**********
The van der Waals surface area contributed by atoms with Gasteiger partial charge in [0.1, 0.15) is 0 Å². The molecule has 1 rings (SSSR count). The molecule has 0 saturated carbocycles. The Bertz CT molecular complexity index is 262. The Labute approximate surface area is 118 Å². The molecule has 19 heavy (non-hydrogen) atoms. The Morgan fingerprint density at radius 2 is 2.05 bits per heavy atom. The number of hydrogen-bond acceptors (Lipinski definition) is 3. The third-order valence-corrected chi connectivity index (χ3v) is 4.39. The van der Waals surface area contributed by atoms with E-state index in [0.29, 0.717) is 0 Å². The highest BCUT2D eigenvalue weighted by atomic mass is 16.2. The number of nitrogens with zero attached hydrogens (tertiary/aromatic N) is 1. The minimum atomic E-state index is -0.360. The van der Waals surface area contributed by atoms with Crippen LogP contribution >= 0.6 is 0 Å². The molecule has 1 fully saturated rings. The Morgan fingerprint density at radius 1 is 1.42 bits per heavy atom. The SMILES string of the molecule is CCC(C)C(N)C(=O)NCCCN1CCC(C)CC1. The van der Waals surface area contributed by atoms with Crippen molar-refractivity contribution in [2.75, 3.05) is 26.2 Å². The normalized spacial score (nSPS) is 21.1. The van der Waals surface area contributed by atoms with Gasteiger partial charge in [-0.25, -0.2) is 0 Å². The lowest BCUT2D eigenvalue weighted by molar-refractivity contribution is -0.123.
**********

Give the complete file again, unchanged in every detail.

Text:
The van der Waals surface area contributed by atoms with Gasteiger partial charge in [0.1, 0.15) is 0 Å². The molecule has 1 rings (SSSR count). The molecule has 0 saturated carbocycles. The Bertz CT molecular complexity index is 262. The Labute approximate surface area is 118 Å². The molecule has 19 heavy (non-hydrogen) atoms. The Morgan fingerprint density at radius 2 is 2.05 bits per heavy atom. The number of hydrogen-bond acceptors (Lipinski definition) is 3. The third-order valence-corrected chi connectivity index (χ3v) is 4.39. The van der Waals surface area contributed by atoms with E-state index in [0.29, 0.717) is 0 Å². The highest BCUT2D eigenvalue weighted by atomic mass is 16.2. The number of nitrogens with zero attached hydrogens (tertiary/aromatic N) is 1. The minimum atomic E-state index is -0.360. The van der Waals surface area contributed by atoms with Crippen LogP contribution >= 0.6 is 0 Å². The molecule has 1 fully saturated rings. The Morgan fingerprint density at radius 1 is 1.42 bits per heavy atom. The SMILES string of the molecule is CCC(C)C(N)C(=O)NCCCN1CCC(C)CC1. The van der Waals surface area contributed by atoms with Crippen molar-refractivity contribution in [2.75, 3.05) is 26.2 Å². The normalized spacial score (nSPS) is 21.1. The van der Waals surface area contributed by atoms with Gasteiger partial charge in [-0.25, -0.2) is 0 Å². The lowest BCUT2D eigenvalue weighted by molar-refractivity contribution is -0.123.